What I’ve been Reading, July 2020 Edition
Lately, I've been reading fantasy with a side dish of YA dystopia. Two of the books are quite good but not great. The third book, on the other hand, an adult fantasy, was truly spectacular. I have to admit it has been a while since I've been so pleasantly surprised by an author I've never previously read.
A Darker Shade of Magic by V.E. Schwab
I don't know what inspired me to read this book. The cover, maybe? It's graphic and bold, almost monochromatic. It's just a damn cool cover. Or, perhaps it's because I had become tangentially aware of the author via Twitter? Regardless, I love this book and can hardly wait to read the rest of the series. Everything about the book is solid from the world-building to the characters, but it's the sense of mystery V.E. Schwab instills in her writing that really stands out to me. For that alone, A Darker Shade of Magic is worth reading for any aspiring writer. Throw solid world-building, an intriguing magical system, great characters into the mix, and you have a fantastic read.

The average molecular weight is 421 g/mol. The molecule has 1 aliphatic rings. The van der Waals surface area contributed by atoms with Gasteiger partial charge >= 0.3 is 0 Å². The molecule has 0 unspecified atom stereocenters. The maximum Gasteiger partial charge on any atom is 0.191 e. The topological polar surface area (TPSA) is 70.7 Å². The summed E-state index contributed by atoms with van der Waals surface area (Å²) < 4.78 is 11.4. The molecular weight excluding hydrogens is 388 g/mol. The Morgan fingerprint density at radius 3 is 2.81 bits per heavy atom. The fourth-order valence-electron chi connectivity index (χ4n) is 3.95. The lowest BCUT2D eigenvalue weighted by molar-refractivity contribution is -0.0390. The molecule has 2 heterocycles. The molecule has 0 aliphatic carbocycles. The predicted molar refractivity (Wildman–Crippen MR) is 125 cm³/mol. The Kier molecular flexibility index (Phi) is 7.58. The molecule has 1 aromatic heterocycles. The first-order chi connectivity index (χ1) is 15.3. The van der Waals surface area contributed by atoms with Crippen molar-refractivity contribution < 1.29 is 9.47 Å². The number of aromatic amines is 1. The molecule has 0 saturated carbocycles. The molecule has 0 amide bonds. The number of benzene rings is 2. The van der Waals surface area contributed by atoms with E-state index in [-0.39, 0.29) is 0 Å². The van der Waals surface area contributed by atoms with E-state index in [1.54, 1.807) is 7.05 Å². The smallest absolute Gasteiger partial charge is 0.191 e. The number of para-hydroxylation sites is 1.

Blood of Elves by Andrzej Sapkowski
This is a puzzling book, at least, to me. Not much seems to happen. The pacing might even be called glacial, but there is something about it that keeps me interested. Of course, the Witcher is a great fantasy character. I suppose that's the lesson of the Witcher books; if you can create a truly great character, people will read your books.
The Ballad of Songbirds and Snakes by Suzanne Collins
More hunger games! For this prequel to the seminal Hunger Games Trilogy, we are taken back to President Snow's youth when the hunger games were still being perfected. This is a good book, interesting enough even though most readers will know the protagonist is destined to become President of Panem. Suzanne Collins does an excellent job with Snow, making him sympathetic at times, never wholly likable, and always interesting. I think that's tough to do, and it's a good idea to study how she does it. Having said that, I didn't enjoy this book as much as its predecessors. In the end, I think there's too much focus on the games, and the games lack the shock value that made the original books so compelling.